STARKVILLE, Miss.--Mississippi State's provost and executive vice president this week visited a class of 20 high school seniors at Jackson Academy who are digging into a new engineering course in which they will earn college credit.
Jerry Gilbert said MSU and Jackson State University are partnering to teach the college freshman level course at JA's campus. The two universities signed a memorandum of understanding this summer with hopes of expanding to other high schools in the future.
Early exposure to an engineering course for students considering majoring in the field should help them make decisions about future education plans with confidence, Gilbert said. He added that he was eager to meet students during the first week of class, and he took the opportunity to bring the JA students their MSU identification cards.
Kenneth Hughey, an MSU engineering alumnus who recently retired from Entergy Mississippi, is leading the face-to-face course at Jackson Academy. He is employed as an MSU part-time professor. Hughey retired from industry after 28 years and most recently worked as Entergy's vice president of nuclear business development.
Gilbert said MSU vetted Hughey's credentials in accordance with the recognized standards of the Southern Association of Colleges and Schools Commission on Colleges (SACSCOC) in the same process it does with all university faculty. The teacher's industry background will offer students a unique perspective, he added.
JA President Cliff Kling said the talented students enrolled in the course represent nearly 25 percent of the school's senior class. Students had to meet stringent enrollment requirements.
Hughey said while the course adheres to both JA and MSU policies, the course is distinct in that it truly is a university course offered at the high school. The students enrolled may apply the college credit at either MSU or JSU, or any other institution of higher learning.
"How delighted we are to have you," Gilbert said, also bringing greetings from MSU President Mark E. Keenum. "You are MSU students. We view this as a great outreach for MSU, and we are delighted to have you as part of the university."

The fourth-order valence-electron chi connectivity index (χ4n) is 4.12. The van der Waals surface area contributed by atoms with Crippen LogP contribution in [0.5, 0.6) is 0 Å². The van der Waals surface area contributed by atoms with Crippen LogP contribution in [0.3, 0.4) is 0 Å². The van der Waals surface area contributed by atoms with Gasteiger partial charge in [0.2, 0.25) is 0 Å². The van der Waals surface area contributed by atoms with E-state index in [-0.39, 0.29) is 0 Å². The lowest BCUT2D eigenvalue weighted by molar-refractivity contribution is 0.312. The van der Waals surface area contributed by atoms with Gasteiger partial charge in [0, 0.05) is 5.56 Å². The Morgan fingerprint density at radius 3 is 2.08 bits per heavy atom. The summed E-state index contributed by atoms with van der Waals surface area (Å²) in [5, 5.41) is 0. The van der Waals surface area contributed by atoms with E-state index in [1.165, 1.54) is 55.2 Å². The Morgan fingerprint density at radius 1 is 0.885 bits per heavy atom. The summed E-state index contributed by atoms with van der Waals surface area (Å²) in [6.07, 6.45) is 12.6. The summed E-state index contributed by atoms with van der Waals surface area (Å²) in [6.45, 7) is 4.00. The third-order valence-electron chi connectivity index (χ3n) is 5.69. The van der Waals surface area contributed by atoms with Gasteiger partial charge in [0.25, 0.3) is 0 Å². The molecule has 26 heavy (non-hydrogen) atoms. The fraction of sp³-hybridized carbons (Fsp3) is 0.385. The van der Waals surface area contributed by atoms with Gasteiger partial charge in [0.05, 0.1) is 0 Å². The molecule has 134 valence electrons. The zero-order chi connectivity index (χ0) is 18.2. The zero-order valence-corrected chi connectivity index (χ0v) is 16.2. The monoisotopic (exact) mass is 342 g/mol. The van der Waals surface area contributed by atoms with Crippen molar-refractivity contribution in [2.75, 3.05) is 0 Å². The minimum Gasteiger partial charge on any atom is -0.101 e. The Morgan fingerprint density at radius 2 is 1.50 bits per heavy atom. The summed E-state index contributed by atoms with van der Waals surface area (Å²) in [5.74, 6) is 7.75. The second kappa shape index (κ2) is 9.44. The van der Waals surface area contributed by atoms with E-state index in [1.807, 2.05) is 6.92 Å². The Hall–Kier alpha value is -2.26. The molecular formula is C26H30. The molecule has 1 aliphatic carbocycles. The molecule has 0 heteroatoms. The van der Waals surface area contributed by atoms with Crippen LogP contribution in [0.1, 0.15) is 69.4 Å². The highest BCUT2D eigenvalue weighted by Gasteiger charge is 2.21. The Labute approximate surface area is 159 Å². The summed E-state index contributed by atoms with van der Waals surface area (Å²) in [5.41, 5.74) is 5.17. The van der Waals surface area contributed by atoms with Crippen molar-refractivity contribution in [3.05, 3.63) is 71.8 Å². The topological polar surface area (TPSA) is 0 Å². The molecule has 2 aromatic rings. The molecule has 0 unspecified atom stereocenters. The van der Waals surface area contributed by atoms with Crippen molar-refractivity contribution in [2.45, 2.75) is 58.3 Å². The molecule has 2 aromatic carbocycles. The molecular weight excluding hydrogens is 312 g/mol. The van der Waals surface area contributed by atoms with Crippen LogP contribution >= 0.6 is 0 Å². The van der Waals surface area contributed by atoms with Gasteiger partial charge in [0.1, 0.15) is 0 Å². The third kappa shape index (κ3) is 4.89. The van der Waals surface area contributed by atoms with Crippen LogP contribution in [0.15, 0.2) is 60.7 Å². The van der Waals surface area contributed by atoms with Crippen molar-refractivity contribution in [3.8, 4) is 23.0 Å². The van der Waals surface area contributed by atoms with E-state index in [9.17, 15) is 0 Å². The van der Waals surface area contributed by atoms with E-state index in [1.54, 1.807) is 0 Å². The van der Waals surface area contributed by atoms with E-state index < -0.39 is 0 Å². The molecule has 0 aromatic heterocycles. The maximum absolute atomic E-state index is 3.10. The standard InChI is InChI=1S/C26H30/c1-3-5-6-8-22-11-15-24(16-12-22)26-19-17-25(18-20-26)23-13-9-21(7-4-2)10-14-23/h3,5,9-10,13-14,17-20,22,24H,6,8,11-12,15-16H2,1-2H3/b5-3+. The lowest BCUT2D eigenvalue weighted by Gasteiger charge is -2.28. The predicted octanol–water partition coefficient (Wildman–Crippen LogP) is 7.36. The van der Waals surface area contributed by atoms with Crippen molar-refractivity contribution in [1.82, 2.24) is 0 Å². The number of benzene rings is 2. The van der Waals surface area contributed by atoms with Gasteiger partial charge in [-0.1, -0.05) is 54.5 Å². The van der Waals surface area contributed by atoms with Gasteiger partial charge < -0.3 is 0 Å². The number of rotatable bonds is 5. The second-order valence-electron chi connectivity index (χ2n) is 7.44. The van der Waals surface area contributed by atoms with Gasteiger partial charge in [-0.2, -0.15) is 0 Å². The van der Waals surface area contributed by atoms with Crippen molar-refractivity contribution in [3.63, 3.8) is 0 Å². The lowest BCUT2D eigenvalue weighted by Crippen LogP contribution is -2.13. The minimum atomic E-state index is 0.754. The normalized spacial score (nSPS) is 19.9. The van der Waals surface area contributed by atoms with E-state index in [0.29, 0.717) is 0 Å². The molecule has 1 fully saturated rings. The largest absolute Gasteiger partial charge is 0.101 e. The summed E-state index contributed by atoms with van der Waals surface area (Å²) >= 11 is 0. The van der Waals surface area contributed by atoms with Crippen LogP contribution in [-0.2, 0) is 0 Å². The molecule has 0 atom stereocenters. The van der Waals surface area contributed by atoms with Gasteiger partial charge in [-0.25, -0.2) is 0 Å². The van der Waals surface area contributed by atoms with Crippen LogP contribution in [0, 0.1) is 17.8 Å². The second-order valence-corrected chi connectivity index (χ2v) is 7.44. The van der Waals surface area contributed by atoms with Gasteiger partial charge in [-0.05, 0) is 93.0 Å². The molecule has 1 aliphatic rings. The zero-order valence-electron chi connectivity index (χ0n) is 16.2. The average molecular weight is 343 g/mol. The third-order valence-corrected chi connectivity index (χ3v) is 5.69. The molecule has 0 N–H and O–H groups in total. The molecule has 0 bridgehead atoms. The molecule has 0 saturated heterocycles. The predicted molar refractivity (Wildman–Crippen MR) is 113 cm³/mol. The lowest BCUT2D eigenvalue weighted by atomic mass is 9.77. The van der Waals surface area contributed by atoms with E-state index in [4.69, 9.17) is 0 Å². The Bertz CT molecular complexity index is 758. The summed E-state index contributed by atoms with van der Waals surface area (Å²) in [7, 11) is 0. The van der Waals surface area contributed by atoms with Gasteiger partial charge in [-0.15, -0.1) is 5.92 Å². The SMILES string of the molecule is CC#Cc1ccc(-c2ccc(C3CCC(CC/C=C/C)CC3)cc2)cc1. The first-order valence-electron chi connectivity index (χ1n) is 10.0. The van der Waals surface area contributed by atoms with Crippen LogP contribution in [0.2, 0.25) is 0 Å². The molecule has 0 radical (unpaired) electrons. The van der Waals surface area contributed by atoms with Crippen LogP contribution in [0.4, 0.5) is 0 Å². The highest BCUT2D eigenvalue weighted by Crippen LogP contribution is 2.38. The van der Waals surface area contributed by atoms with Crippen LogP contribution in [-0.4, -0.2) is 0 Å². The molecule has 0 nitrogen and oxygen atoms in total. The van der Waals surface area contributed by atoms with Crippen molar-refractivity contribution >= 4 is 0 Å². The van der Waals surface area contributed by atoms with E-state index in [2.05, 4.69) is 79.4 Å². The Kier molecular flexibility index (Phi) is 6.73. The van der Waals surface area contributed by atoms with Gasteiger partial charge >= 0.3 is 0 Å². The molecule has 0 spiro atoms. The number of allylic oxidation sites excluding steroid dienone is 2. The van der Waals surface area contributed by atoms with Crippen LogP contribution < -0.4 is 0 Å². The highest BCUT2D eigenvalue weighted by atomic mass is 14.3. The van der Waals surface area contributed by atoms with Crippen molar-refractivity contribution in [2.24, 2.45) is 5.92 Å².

The course is nearly identical to a freshman engineering course offered at MSU's Starkville campus, but Gilbert said it has been modified from the original chemical engineering focus of the model course to offer a comprehensive overview and introduction to multiple engineering fields.
MSU's James Worth Bagley College of Engineering offers degree programs in eight different academic engineering departments, including agricultural and biological engineering; aerospace engineering; chemical engineering; civil engineering; electrical and computer engineering; computer science; industrial engineering and mechanical engineering.
In addition to welcoming the students on behalf of MSU, Gilbert, who served eight years as the agricultural and biological engineering department head before moving into executive administration, also spoke to the class specifically about the biological and biomedical engineering fields.
Gilbert recalled his interest in math and physics, but he said biology was the subject he was most passionate about in high school. He said when he learned about MSU's biological engineering program, which in 1968 became the first such program in the country, he knew the application of engineering principles applied to biological systems was the right fit for him.
He said biomedical engineering applies problem-solving approaches to the human body, and he described his previous research projects to improve prosthetic limbs for amputee patients. The talk covered not only the importance of mechanics, but Gilbert also emphasized the critical nature of choosing the best materials for specific purposes, such as noncorrosive metals for human surgical implants -- like the medical grade stainless steel hip screw he showed the class. Gilbert said while his own work involved developing and improving medical devices, the type utilized by orthopedic surgeons, the biological engineering field offers vast opportunities from bioenergy research to tissue engineering.
Kling said the content of the course and guest speakers like Gilbert will allow students to connect the classroom learning to real world problems and career paths.
"Engineering is an interdisciplinary subject that utilizes the teamwork of different experts to approach a challenge. When students see that they can apply the concepts they are learning in class to scenarios in real life, we see their engagement increase. This engineering course will help students determine if this is something they want to pursue further in college and as a career," Kling said.
Hughey said team challenges throughout the semester will simulate how engineers work with other engineers from various disciplines and with other professionals, such as accountants, lawyers, chemists and biologists.
Throughout the semester Hughey has planned for additional guest speakers, as well as at least two field trips. In September, the students will visit MSU's Center for Advanced Vehicular Systems Extension Center in Canton as well as tour the Nissan plant. In October, the class will travel to MSU's Starkville campus.
For more information about Mississippi State, visit www.msstate.edu.